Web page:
Shepherding is one of the oldest occupations, beginning some 6,000 years ago in Asia Minor. Sheep were kept for their milk, meat, and especially their wool.
In ancient times shepherds also commonly milked their sheep, and made cheese from this milk; only some shepherds still do this today.
In many societies shepherds were an important part of the economy.
In modern times shepherding has changed dramatically.
In the USA, many sheep herds are flocked over public Bureau of Land Management lands.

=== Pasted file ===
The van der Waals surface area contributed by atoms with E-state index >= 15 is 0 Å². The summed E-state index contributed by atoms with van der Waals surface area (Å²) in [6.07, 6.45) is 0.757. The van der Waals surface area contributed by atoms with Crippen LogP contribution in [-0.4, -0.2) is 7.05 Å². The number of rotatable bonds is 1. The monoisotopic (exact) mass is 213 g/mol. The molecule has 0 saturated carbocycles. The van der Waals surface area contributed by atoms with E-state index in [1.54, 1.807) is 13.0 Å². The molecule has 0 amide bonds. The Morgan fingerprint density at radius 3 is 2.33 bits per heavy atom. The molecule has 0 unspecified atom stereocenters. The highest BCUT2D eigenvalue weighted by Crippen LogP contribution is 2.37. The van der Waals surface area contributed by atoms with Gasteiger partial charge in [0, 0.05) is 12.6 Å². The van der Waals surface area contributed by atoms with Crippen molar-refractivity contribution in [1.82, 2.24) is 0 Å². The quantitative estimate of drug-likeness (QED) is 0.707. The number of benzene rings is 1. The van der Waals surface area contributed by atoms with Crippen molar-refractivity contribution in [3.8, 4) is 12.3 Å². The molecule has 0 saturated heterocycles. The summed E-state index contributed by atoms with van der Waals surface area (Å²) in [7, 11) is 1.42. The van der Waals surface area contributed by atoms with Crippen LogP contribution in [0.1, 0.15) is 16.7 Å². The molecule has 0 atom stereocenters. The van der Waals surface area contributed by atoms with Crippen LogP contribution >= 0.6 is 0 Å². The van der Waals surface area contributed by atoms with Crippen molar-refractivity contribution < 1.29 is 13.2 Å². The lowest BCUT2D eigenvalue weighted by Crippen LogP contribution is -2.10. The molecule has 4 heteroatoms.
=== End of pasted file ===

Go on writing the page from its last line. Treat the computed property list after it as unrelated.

Wages are higher than was the case in the past. Keeping a shepherd in constant attendance can be costly. Also, the eradication of sheep predators in parts of the world has lessened the need for shepherds. In places like Britain, hardy breeds of sheep are frequently left alone without a shepherd for long periods of time. More productive breeds of sheep can be left in fields and moved periodically to fresh pasture when necessary. Hardier breeds of sheep can be left on hillsides. The sheep farmer will attend to the sheep when necessary at times like lambing or shearing.
Excerpts from Wikipedia